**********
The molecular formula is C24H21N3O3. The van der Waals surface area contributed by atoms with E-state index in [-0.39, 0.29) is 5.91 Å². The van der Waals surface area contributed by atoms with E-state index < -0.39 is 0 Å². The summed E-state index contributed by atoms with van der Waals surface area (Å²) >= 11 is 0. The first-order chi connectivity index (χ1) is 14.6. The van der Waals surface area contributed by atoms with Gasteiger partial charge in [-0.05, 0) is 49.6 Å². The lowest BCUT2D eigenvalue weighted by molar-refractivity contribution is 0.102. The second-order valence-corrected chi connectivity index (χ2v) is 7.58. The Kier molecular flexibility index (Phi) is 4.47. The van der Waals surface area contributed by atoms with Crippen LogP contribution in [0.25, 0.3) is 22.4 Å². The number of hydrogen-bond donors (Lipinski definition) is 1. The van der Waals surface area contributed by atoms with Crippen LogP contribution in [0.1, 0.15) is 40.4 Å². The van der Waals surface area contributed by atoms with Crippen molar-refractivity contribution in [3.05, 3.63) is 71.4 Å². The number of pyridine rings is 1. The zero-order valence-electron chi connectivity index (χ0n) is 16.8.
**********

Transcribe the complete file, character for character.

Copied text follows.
The molecular formula is C24H21N3O3. The van der Waals surface area contributed by atoms with E-state index in [-0.39, 0.29) is 5.91 Å². The van der Waals surface area contributed by atoms with E-state index < -0.39 is 0 Å². The summed E-state index contributed by atoms with van der Waals surface area (Å²) >= 11 is 0. The first-order chi connectivity index (χ1) is 14.6. The van der Waals surface area contributed by atoms with Gasteiger partial charge in [-0.05, 0) is 49.6 Å². The lowest BCUT2D eigenvalue weighted by molar-refractivity contribution is 0.102. The second-order valence-corrected chi connectivity index (χ2v) is 7.58. The Kier molecular flexibility index (Phi) is 4.47. The van der Waals surface area contributed by atoms with Crippen LogP contribution in [0.25, 0.3) is 22.4 Å². The number of hydrogen-bond donors (Lipinski definition) is 1. The van der Waals surface area contributed by atoms with Crippen LogP contribution in [0.1, 0.15) is 40.4 Å². The van der Waals surface area contributed by atoms with Crippen molar-refractivity contribution in [3.05, 3.63) is 71.4 Å². The number of pyridine rings is 1. The zero-order valence-electron chi connectivity index (χ0n) is 16.8.